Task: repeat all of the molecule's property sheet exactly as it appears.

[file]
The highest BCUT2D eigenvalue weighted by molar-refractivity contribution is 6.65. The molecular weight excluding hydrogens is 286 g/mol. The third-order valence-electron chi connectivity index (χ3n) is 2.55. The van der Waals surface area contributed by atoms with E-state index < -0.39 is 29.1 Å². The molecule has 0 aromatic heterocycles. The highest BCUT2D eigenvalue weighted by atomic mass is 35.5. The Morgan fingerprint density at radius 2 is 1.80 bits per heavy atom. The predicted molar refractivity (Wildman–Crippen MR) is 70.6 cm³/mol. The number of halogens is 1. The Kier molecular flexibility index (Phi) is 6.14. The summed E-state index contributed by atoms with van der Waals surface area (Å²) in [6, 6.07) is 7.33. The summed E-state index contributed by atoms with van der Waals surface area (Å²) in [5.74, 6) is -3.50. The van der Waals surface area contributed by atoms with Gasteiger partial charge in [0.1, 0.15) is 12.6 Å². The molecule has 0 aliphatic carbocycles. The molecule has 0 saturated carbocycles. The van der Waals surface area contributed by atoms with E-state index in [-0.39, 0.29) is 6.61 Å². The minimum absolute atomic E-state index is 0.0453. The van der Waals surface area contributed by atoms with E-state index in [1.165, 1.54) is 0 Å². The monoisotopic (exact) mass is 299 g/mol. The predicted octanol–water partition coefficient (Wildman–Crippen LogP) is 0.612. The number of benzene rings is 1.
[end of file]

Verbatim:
The highest BCUT2D eigenvalue weighted by molar-refractivity contribution is 6.65. The molecular weight excluding hydrogens is 286 g/mol. The third-order valence-electron chi connectivity index (χ3n) is 2.55. The van der Waals surface area contributed by atoms with E-state index < -0.39 is 29.1 Å². The molecule has 0 aromatic heterocycles. The highest BCUT2D eigenvalue weighted by atomic mass is 35.5. The Morgan fingerprint density at radius 2 is 1.80 bits per heavy atom. The predicted molar refractivity (Wildman–Crippen MR) is 70.6 cm³/mol. The number of halogens is 1. The Kier molecular flexibility index (Phi) is 6.14. The summed E-state index contributed by atoms with van der Waals surface area (Å²) in [6, 6.07) is 7.33. The summed E-state index contributed by atoms with van der Waals surface area (Å²) in [5.74, 6) is -3.50. The van der Waals surface area contributed by atoms with Gasteiger partial charge in [0.1, 0.15) is 12.6 Å². The molecule has 0 aliphatic carbocycles. The molecule has 0 saturated carbocycles. The van der Waals surface area contributed by atoms with E-state index in [-0.39, 0.29) is 6.61 Å². The minimum absolute atomic E-state index is 0.0453. The van der Waals surface area contributed by atoms with E-state index in [1.165, 1.54) is 0 Å². The monoisotopic (exact) mass is 299 g/mol. The predicted octanol–water partition coefficient (Wildman–Crippen LogP) is 0.612. The number of benzene rings is 1.